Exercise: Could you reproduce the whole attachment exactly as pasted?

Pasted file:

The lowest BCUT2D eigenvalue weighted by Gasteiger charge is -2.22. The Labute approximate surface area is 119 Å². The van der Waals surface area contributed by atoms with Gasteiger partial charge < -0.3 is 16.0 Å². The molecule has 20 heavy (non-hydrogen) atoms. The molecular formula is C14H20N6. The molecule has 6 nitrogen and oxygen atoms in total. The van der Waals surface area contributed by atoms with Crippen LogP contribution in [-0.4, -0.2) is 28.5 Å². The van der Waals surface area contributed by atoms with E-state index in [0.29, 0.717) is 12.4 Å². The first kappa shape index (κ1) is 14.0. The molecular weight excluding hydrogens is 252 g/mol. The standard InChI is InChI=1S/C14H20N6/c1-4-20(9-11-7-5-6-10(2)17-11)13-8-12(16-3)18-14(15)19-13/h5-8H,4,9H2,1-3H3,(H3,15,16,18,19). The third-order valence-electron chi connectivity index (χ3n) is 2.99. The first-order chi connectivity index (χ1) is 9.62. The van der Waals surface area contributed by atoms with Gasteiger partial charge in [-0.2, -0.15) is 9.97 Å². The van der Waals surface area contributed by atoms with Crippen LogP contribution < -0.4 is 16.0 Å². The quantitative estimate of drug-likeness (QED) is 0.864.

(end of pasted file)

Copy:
The lowest BCUT2D eigenvalue weighted by Gasteiger charge is -2.22. The Labute approximate surface area is 119 Å². The van der Waals surface area contributed by atoms with Gasteiger partial charge < -0.3 is 16.0 Å². The molecule has 20 heavy (non-hydrogen) atoms. The molecular formula is C14H20N6. The molecule has 6 nitrogen and oxygen atoms in total. The van der Waals surface area contributed by atoms with Crippen LogP contribution in [-0.4, -0.2) is 28.5 Å². The van der Waals surface area contributed by atoms with E-state index in [0.29, 0.717) is 12.4 Å². The first kappa shape index (κ1) is 14.0. The molecular weight excluding hydrogens is 252 g/mol. The standard InChI is InChI=1S/C14H20N6/c1-4-20(9-11-7-5-6-10(2)17-11)13-8-12(16-3)18-14(15)19-13/h5-8H,4,9H2,1-3H3,(H3,15,16,18,19). The third-order valence-electron chi connectivity index (χ3n) is 2.99. The first-order chi connectivity index (χ1) is 9.62. The van der Waals surface area contributed by atoms with Gasteiger partial charge in [-0.2, -0.15) is 9.97 Å². The van der Waals surface area contributed by atoms with Crippen LogP contribution < -0.4 is 16.0 Å². The quantitative estimate of drug-likeness (QED) is 0.864.